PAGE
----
MUSKRATS: Masters of the Murky Marsh

WILDER SIDE OF OAKLAND COUNTY 

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With a bit of imagination, the common muskrat might be compared to a very large field mouse: one with a can do attitude that easily adapts to life in the wetlands and waterways of Oakland County. To muskrats, winter is not an obstacle for cozy living. For just like beavers, the muskrat prepares, with a few additional twists of its own, to guarantee Homeland Security during winter. This paunchy appearing rodent is covered with a rich, dark brown waterproof layer of fur (except on its scaly-skin tail). As soon as ice coats the lakes of the Oakland County Parks, the well dressed for the weather muskrats create pushups. Pushups provide a unique way for them to feed, travel and stay out of sight.

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Secret World of Beaver Freezers: Life Under Ice


WILDER SIDE OF OAKLAND COUNTY

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Beavers are the largest, yet least seen, rodents found in Oakland County. Even though these creatures can weigh more than 50 pounds with their massive flat tails, it’s difficult to spot them because they are mostly nocturnal and semi-aquatic. They are without a doubt, the best dam builders in our county. During late autumn, beavers busied themselves preparing for winter by strengthening their dams, adding extra mud and sticks to their fortified lodges and most importantly, stocking their underwater pantries. Wildlife biologists like to call those winter food caches Beaver Freezers. Rarely does a human get to see these underwater food storage sites; for usually, as the ice begins to freeze, it quickly turns opaque and snow blocks any view. Not this year. On the second day of January, I had the unusual opportunity to inch my way carefully out over crystal clear ice and capture images of the top of a beaver freezer in one of the 13 Oakland County Parks.

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The Wilder Side of Oakland County

 

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Season of the Beaver

The beavers of Oakland County were snug and cozy in their lodges with plenty to eat while tens of thousands of county residents shivered in the cold and dark for almost a week after that powerful ice storm late last month.   The beaver is America’s largest rodent and is not bothered by snow or freezing rain for these master builders are skilled survivalists that stay one step ahead of winter weather.   Adapting to conditions by reshaping their environment with dams and lodges is the key to their winter survival and territorial expansion; and in winter the secret life of the beaver goes on under blankets of snow and a layer of ice.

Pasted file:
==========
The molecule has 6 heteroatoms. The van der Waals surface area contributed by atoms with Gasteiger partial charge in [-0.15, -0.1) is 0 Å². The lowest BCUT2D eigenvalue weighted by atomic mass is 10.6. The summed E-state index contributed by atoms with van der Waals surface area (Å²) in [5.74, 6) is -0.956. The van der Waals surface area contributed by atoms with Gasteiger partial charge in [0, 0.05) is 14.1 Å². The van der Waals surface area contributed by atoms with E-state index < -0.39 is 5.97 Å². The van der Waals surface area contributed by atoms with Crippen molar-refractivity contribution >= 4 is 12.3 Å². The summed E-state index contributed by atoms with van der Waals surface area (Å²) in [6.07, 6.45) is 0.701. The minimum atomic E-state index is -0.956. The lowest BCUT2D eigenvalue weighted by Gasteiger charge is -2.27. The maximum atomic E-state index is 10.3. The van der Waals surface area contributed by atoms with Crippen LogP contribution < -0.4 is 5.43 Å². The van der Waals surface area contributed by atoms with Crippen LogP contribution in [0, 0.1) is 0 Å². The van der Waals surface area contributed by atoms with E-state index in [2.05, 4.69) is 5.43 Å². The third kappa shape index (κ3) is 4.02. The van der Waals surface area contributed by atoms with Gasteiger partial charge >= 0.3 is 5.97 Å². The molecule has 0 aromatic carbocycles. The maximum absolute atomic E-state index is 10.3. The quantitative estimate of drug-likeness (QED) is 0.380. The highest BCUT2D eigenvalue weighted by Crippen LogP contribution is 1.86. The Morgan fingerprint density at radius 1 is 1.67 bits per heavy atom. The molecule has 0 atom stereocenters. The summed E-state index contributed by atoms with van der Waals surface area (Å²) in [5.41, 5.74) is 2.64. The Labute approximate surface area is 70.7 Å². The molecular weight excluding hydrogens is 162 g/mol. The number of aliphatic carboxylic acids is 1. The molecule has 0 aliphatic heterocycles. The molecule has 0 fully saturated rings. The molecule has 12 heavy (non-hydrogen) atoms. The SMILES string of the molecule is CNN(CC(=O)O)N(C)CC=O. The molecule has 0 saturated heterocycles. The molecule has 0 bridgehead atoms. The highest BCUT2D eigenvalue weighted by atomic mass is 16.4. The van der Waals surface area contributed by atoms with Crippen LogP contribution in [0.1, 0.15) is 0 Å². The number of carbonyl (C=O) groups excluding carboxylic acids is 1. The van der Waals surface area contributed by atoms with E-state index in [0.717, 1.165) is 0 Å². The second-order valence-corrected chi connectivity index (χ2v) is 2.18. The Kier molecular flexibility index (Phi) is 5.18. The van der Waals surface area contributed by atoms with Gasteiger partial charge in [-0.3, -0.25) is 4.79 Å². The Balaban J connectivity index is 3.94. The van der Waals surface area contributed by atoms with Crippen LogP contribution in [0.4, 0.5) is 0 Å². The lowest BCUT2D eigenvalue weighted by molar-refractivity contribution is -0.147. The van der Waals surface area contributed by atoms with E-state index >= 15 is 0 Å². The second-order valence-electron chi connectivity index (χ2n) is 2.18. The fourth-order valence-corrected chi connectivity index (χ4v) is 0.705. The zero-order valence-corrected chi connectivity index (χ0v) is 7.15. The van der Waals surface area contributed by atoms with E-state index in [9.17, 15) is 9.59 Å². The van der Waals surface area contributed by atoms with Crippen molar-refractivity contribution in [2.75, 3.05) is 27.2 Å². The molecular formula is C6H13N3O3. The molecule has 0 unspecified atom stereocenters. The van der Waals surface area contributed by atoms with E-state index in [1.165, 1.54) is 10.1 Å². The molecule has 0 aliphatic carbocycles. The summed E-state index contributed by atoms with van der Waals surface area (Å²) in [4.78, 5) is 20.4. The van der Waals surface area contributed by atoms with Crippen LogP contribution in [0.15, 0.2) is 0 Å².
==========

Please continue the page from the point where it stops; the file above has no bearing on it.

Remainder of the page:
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About the time of the first heavy frost beavers accelerated their felling of trees to gather building materials to strengthen lodges and create food caches for winter.  The lodges are 5 to 6 feet high and 10 – 12 feet in diameter and are built to withstand extremes of nature.  They have two underwater entrances, one of which can function as an emergency escape hatch if a predator enters or there is a sudden rise in water level.   During winter the beavers spend much of their time napping on sleeping platforms and dining in feeding dens; areas above the water level created within the security of the lodge.  When the food pantry is empty all beavers need do is slip out and swim down to their nearby food cache of tasty aspen and willow branches stored in the murky depth of the cold pond bottom.  And if fresh veggies are desired they swim under the ice in search of roots and stems of aquatic vegetation.

Even when winters are mild and ice is absent they seldom venture far from shore, for on dry land Oakland County beavers are vulnerable to coyotes and their northern brethren are easy prey for wolves.   Beaver lodges are hidden in wetlands throughout the county but an observant hiker has the best chances of discovering one of these amazing structures in winter at Addison Oaks, Highland Oaks, Independence Oaks and Rose Oaks county parks.  For details on all 13 Oakland County Parks visit: www.DestinationOakland.com

Courtesy of Jonathan Schechter, Oakland County Parks Nature Education Writer